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Volume 10, issue 22
Atmos. Chem. Phys., 10, 10771-10788, 2010
© Author(s) 2010. This work is distributed under
the Creative Commons Attribution 3.0 License.

Special issue: AMMA Tropospheric Chemistry and Aerosols

Atmos. Chem. Phys., 10, 10771-10788, 2010
© Author(s) 2010. This work is distributed under
the Creative Commons Attribution 3.0 License.

  17 Nov 2010

17 Nov 2010

Feedback between dust particles and atmospheric processes over West Africa during dust episodes in March 2006 and June 2007

T. Stanelle1,*, B. Vogel1, H. Vogel1, D. Bäumer1,**, and C. Kottmeier1 T. Stanelle et al.
  • 1Institute for Meteorology and Climate Research, Karlsruhe Institute of Technology, Karlsruhe, Germany
  • *now at: Institute for Atmospheric and Climate Science, Swiss Federal Institute of Technology (ETH), Zurich, Switzerland
  • **now at: BASF, Ludwigshafen, Germany

Abstract. We used the comprehensive model system COSMO-ART to quantify the impact of mineral dust on the radiative fluxes, the temperature and the feedback between dust particles and their emissions. We simulated two dust storms over West Africa in March 2006 and in June 2007. Simulations with and without coupling of the actual dust concentration with the radiative fluxes and the thermodynamics were carried out for each case. The model results for the 2006 case were compared with observations of the AMMA campaign.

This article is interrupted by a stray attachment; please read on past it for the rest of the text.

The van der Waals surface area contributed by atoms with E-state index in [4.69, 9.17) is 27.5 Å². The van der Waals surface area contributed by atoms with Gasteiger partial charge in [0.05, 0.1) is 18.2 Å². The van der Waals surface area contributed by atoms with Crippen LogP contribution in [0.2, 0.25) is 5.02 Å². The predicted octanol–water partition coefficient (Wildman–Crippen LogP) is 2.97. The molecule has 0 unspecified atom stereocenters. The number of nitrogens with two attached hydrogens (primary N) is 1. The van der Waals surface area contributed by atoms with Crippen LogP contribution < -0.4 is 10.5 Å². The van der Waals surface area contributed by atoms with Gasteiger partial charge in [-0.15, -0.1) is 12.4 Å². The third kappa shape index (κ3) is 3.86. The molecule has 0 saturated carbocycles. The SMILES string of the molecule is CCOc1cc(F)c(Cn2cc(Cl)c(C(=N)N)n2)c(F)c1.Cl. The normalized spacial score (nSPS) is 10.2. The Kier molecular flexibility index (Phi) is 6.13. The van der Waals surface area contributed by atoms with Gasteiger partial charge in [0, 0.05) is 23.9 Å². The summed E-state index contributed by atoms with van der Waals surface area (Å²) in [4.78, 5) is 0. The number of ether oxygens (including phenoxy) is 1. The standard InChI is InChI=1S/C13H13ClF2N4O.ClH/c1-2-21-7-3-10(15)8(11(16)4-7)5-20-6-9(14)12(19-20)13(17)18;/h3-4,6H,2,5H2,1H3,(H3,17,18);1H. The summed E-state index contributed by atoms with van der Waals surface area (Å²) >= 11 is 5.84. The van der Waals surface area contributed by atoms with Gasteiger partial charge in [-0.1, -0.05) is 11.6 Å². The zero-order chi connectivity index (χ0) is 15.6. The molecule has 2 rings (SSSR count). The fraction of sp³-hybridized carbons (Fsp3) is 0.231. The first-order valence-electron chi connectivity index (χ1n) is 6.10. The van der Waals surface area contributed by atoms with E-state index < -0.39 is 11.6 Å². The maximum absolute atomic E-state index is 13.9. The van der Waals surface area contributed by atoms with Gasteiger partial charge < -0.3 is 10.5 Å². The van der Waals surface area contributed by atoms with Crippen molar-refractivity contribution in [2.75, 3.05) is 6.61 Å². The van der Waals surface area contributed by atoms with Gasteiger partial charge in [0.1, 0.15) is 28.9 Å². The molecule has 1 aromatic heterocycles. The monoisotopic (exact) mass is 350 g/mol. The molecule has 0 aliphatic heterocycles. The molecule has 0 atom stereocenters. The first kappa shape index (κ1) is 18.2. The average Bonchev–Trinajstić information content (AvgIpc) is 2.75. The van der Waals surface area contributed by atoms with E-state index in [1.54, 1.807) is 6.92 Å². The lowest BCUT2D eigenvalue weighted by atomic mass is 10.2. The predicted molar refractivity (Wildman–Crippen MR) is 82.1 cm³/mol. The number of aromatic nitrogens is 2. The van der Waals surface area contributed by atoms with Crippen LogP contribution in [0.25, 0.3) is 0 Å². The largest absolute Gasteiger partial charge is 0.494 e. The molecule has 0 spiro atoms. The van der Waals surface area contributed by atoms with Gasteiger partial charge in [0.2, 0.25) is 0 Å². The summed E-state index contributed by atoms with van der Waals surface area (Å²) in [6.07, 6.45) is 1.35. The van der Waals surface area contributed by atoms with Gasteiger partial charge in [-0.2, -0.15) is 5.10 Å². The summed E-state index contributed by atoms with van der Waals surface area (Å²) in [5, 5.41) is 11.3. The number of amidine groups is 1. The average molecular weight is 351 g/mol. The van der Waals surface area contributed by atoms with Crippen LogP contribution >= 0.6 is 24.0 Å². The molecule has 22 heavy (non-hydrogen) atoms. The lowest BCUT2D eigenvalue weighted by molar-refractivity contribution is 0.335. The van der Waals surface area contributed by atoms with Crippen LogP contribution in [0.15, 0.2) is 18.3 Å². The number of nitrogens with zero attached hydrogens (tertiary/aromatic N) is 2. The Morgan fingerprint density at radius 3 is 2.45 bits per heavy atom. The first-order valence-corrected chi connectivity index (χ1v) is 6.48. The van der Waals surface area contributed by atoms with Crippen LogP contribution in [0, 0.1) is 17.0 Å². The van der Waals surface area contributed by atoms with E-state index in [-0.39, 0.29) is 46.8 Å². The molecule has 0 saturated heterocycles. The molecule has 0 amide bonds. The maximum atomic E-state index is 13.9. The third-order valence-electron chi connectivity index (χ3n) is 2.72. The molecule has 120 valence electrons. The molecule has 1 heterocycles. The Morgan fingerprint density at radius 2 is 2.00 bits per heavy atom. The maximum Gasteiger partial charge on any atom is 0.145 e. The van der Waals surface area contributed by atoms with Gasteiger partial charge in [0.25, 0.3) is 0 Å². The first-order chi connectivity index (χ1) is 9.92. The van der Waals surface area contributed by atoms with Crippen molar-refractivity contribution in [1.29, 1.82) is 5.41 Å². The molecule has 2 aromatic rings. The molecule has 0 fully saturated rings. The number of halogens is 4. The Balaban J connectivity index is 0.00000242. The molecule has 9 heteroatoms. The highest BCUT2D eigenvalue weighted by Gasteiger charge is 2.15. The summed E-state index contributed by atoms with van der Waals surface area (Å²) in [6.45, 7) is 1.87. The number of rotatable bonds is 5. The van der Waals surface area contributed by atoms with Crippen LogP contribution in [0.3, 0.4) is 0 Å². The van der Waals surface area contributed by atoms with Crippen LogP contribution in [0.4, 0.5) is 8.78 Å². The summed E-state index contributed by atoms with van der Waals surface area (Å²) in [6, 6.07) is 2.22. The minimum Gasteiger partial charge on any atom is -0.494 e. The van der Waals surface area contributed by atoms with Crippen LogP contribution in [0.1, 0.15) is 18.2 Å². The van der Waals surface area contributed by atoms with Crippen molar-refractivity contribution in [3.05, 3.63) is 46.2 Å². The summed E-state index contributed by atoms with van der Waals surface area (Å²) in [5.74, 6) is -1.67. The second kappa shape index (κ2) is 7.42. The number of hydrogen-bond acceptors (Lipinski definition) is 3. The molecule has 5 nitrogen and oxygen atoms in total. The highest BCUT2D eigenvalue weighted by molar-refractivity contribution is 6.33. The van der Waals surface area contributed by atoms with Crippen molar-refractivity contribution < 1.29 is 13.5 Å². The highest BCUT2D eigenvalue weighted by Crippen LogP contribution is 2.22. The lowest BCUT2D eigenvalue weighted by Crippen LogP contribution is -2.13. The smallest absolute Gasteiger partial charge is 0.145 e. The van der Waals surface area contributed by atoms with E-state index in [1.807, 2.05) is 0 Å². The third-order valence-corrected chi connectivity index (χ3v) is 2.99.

At the surface the shortwave radiative effect of mineral dust can be described by a linear relation between the changes in net surface radiation and the aerosol optical depth (AOD). For an AOD at 450 nm of 1 the average shortwave radiation reduction amounts −140 W m−2 during noon. The longwave radiative effect of mineral dust is nonlinear, with an average increase of +70 W m−2 for an AOD (450 nm) of 1. At the top of the atmosphere the effect of the dust layer with an AOD of 1 on radiative fluxes is not as significant as at the surface. It is slightly positive for the shortwave and approximately 26 W m−2 for the longwave radiation.

The height range and the extension of the dust layer determine the effect of dust particles on the 2 m temperature. When the dust layer is attached to the surface and lasts for several days it leads to an increase of the surface temperature even during daytime. In case of an elevated dust layer there is a decrease in 2 m temperature of up to 4 K during noon.

It is shown, that the temperature changes caused by mineral dust may result in horizontal temperature gradients which also modify near surface winds. Since surface wind thresholds decide the uptake of dust from the surface, a feedback on total emission fluxes is established. The coupled model provides an increase in the total emission fluxes of dust particles by about 16% during the dust storm in March 2006 and 25% during the dust episode in June 2007.

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